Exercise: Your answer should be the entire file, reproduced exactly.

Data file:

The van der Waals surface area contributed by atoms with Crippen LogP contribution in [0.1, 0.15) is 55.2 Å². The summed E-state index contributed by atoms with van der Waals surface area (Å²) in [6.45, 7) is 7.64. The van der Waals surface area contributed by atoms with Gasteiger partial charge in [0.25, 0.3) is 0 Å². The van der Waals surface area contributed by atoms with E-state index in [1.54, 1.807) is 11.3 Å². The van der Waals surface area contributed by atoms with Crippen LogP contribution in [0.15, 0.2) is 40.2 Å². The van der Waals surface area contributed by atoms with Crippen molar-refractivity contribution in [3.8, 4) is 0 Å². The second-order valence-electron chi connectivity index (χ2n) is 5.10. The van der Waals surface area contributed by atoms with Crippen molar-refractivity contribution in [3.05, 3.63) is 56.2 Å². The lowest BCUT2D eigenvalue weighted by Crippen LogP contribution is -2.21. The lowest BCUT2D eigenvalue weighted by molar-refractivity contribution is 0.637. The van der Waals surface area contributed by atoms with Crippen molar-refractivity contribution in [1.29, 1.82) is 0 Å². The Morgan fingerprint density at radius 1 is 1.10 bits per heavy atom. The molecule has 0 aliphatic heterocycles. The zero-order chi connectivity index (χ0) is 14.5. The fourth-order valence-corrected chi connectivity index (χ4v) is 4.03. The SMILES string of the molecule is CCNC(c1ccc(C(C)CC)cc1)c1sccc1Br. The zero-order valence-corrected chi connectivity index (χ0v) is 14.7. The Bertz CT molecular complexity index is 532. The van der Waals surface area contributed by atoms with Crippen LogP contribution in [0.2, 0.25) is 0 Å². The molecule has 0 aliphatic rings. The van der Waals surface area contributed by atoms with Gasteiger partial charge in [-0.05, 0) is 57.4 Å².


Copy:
The van der Waals surface area contributed by atoms with Crippen LogP contribution in [0.1, 0.15) is 55.2 Å². The summed E-state index contributed by atoms with van der Waals surface area (Å²) in [6.45, 7) is 7.64. The van der Waals surface area contributed by atoms with Gasteiger partial charge in [0.25, 0.3) is 0 Å². The van der Waals surface area contributed by atoms with E-state index in [1.54, 1.807) is 11.3 Å². The van der Waals surface area contributed by atoms with Crippen LogP contribution in [0.15, 0.2) is 40.2 Å². The van der Waals surface area contributed by atoms with Crippen molar-refractivity contribution in [3.8, 4) is 0 Å². The second-order valence-electron chi connectivity index (χ2n) is 5.10. The van der Waals surface area contributed by atoms with Crippen molar-refractivity contribution in [3.05, 3.63) is 56.2 Å². The lowest BCUT2D eigenvalue weighted by Crippen LogP contribution is -2.21. The lowest BCUT2D eigenvalue weighted by molar-refractivity contribution is 0.637. The van der Waals surface area contributed by atoms with Crippen molar-refractivity contribution in [1.29, 1.82) is 0 Å². The Morgan fingerprint density at radius 1 is 1.10 bits per heavy atom. The molecule has 0 aliphatic heterocycles. The zero-order chi connectivity index (χ0) is 14.5. The fourth-order valence-corrected chi connectivity index (χ4v) is 4.03. The SMILES string of the molecule is CCNC(c1ccc(C(C)CC)cc1)c1sccc1Br. The zero-order valence-corrected chi connectivity index (χ0v) is 14.7. The Bertz CT molecular complexity index is 532. The van der Waals surface area contributed by atoms with Crippen LogP contribution in [0.2, 0.25) is 0 Å². The molecule has 0 aliphatic rings. The van der Waals surface area contributed by atoms with Gasteiger partial charge in [-0.05, 0) is 57.4 Å².